The calendar has four different types of view: daily, weekly, monthly and agenda. Adding a new event is quick and easy, and you can also set an alarm to serve as a reminder.
The Agenda view shows a list of all the calendar entries from the recent past to the near future. It’s a very handy tool when you need to check your appointments for the next few days.
There is also a calculator aboard. It is nicely touch optimized with big, easy to hit buttons. Flipping it horizontally enables some more advanced functions like logarithms.
The HTC Wildfire S features an alarm clock application, which can handle multiple alarms, each with its own start and repeat time. The Desk clock app turns your Wildfire S into a… well, Desk clock. It displays the current time and date and allows you to switch off the display backlighting to save battery power or not disturb at night.
The World clock app lets you quickly check the time in different time zones, while the stopwatch and timer apps might come in handy if you plan to take the phone with you when doing sports.
The Stocks application gives you quotes from Yahoo finance. The Voice recorder might be quite useful for making audio notes and the weather app brings Yahoo’s weather forecast for your area a click away.
Facebook and Twitter fans will appreciate the preinstalled Facebook and Peep apps, which let you post on the world’s largest social networks.
The latest Facebook app is available, which enables things like Facebook Chat (yet another way to talk to your friends) and Facebook Places (which lets you to check into places, like Foursquare).
There is only one Twitter app that comes preinstalled on the Wildfire S – HTC’s Peep. No worries though, it does very good job, but in case you don’t like it, you can always download another app from the Market.
There is one more app worth mentioning - the search app Quick lookup. It lets you enter a query and view the Wikipedia article (formatter for easy reading), search Google, YouTube, use Google Translate or look it up in Google Dictionary.
The structure of the Android Market is quite simple – featured apps on top and above them, three sections (Applications, Games and Downloads). There is also a shortcut up there for initiating a search.
The Applications and Games sections are divided into subsections (e.g. Communication, Entertainment etc.), so you can filter the apps that are relevant to you. Of course, there is also an option of displaying all apps in bulk, but you’ll probably need days to browse them all that way.
There are all kinds of apps in the Android market and the most important ones are covered (file managers, navigation apps, document readers etc.).
HTC Likes is an alternative way to browse the Market, which might prove to be more convenient than the vanilla app. It has tabs for Featured and Popular apps, which are presented as 3D cards.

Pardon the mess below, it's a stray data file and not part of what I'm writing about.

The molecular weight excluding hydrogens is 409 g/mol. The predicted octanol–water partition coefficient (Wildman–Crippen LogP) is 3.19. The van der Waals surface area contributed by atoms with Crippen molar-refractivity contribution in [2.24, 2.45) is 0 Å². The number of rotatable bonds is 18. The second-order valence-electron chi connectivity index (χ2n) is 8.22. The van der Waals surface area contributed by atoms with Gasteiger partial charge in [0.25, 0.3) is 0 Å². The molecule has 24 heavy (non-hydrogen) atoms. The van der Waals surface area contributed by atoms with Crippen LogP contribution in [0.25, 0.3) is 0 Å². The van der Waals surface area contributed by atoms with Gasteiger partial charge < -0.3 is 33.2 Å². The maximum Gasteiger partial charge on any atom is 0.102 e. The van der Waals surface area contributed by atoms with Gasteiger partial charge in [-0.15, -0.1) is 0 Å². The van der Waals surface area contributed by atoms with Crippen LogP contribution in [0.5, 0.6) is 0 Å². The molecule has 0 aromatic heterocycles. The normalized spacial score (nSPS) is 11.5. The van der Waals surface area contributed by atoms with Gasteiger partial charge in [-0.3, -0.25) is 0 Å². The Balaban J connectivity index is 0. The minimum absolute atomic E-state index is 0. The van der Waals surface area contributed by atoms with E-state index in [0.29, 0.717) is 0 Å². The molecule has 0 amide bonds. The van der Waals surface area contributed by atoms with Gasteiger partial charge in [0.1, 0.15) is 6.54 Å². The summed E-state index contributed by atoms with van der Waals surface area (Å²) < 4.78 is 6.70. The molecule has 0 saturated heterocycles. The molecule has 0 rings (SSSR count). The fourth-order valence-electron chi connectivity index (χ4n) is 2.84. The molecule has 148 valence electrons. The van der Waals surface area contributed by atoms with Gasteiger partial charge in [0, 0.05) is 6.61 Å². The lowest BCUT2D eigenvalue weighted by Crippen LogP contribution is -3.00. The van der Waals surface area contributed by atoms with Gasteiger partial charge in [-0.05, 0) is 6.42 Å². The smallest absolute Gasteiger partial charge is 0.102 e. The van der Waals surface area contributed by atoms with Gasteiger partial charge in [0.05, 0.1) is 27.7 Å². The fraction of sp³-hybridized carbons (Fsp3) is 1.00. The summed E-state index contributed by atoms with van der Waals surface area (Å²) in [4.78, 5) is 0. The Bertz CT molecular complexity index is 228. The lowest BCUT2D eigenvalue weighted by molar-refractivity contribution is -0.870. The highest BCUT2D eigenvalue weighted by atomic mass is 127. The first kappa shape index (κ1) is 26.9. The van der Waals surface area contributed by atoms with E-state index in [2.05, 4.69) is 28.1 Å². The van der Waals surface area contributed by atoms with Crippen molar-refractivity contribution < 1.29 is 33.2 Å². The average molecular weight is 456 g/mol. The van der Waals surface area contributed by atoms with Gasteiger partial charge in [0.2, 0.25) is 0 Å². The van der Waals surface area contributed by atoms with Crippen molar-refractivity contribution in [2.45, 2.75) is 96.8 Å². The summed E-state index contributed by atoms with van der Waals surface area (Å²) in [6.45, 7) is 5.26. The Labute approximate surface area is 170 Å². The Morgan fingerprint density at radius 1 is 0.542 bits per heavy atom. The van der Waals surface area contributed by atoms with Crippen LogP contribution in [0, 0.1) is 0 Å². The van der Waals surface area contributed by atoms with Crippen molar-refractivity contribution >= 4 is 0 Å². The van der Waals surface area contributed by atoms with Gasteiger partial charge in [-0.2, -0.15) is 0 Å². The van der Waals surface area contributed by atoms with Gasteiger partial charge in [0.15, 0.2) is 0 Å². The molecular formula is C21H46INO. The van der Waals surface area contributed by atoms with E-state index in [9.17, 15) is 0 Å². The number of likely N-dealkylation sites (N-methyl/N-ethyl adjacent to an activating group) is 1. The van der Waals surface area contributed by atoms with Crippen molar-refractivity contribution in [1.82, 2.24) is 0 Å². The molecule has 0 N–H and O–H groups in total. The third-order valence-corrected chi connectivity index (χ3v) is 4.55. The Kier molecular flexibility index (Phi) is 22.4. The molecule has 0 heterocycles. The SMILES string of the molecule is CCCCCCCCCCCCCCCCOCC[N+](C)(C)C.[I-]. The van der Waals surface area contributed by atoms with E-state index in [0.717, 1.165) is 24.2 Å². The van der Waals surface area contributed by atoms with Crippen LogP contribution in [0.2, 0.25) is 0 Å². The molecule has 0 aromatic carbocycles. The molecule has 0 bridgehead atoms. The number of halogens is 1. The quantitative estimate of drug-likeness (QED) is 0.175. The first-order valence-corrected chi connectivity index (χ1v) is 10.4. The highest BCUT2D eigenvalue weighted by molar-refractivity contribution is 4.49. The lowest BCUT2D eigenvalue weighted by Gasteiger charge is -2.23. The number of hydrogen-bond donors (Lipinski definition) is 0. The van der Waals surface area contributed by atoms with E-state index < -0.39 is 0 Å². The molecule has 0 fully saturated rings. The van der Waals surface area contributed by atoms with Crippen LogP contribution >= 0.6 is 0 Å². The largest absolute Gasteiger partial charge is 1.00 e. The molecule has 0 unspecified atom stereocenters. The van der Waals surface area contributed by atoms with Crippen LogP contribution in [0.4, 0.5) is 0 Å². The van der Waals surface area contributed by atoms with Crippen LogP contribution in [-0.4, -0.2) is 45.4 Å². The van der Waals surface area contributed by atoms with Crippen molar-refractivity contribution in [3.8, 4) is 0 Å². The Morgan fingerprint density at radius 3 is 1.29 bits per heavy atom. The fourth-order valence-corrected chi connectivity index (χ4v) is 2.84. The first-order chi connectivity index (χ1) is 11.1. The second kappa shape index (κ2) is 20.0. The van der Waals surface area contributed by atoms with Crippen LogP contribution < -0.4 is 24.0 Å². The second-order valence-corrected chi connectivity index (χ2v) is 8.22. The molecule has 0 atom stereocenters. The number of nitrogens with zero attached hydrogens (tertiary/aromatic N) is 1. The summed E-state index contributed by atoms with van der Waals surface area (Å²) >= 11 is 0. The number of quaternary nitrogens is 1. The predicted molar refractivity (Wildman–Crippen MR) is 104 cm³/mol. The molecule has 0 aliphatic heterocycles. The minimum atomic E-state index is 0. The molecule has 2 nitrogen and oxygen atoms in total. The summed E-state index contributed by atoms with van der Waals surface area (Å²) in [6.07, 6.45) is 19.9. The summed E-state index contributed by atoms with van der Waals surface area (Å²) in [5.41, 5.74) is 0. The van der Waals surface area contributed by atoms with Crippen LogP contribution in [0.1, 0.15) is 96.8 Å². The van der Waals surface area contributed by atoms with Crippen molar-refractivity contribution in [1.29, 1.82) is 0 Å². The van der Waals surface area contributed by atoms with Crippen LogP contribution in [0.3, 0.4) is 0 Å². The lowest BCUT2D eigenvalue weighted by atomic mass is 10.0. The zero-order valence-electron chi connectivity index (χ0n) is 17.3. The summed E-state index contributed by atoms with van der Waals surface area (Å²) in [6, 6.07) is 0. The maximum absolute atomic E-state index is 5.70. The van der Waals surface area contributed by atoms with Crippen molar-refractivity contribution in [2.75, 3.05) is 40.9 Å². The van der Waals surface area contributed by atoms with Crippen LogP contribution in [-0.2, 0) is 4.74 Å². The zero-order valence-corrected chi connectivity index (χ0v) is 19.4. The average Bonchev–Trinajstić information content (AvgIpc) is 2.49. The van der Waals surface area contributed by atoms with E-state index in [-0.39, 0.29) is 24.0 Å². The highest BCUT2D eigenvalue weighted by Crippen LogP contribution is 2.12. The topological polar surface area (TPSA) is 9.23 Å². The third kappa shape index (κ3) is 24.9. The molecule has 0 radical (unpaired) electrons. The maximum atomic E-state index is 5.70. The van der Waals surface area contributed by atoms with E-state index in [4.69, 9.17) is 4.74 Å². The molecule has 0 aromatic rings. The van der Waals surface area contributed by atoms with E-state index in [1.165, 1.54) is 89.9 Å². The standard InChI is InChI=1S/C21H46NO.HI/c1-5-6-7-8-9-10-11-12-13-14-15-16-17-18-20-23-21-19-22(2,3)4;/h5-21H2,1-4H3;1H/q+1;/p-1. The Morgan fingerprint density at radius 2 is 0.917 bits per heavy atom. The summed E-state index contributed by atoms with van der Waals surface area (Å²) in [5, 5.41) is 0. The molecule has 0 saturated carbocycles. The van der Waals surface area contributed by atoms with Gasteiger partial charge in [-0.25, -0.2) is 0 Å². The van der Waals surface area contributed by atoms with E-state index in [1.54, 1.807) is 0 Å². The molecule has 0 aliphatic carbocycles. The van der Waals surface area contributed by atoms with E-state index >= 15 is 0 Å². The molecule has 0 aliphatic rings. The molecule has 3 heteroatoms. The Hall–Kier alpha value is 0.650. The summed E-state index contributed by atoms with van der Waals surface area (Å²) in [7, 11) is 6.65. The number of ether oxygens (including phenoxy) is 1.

To make finding apps even easier, you can see what apps/games your friends have commented on, which is a great way to find recommended apps. Or you can use the HTCSense.com site to look for apps from the comfort of your computer and mark them. Later, you can find them in the Market items tab.
HTC Likes pulls apps from the Android Market, but each one comes with an HTC review. You can comment on apps, like and share them via texts or email, even over Twitter and Bluetooth (which just sends a text note with a link to the app).
Not quite an app store, but the HTC Hub is a good source of widgets, wallpapers, scenes and skins and also sound customizations – ringtones, alarms and notification sounds and entire sound sets (a set is a whole package that brings together the other three categories).
HTCSense.com offers some premium features for free (a bit like HTC Locations). The Phone locator can be used to locate your phone if it’s stolen and you can lock it or even erase all the data from it.
And don’t worry – HTCSense.com will back up your Wildfire S contacts and messages (though contacts should already be safe and sound in the Google cloud).
Some other handy features include ring phone (if you’ve lost it in your room and can’t find it), toggles for call and message forwarding. The site also lets you view and edit contacts and view messages. You can compose SMS and MMS messages too – so you can use the big computer keyboard and you don’t even have to have the Wildfire S in front of you to send a couple of messages.
You can also view your and your friends’ Footprints. Finally, HTC Hub lets you browse apps and games on the computer and mark them, which makes them easier to find on the phone later (in HTC Likes). You can’t initiate an app download from the site though.
The site is a bit heavy but if you’re using an updated browser you should be fine. However, HTCSense.com failed to load properly in Internet Explorer 9 but it worked once we enabled Compatibility Mode.
The HTC Wildfire S has a built-in GPS receiver, which managed to get a lock in a minute and 40 seconds (with A-GPS switched off). If all you need is a rough idea of where you are (within 150 meters) you can use the Cell-ID and Wi-Fi network lock, which is very fast.
Google Maps is a standard part of the Android package and we’ve covered it many times before. It offers voice-guided navigation in certain countries and falls back to a list of instructions elsewhere. You can plan routes, search for nearby POI and go into the always cool Street View.
Google Navigation is also on board and can do voice-guidance for free. Availability is still limited though, and it relies on Internet connection.
Still, even without Navigation, there is some kind of guidance: your route and current location appear on the screen so you'll reach your destination eventually, but you’ll need a co-pilot to read you the instructions for that one.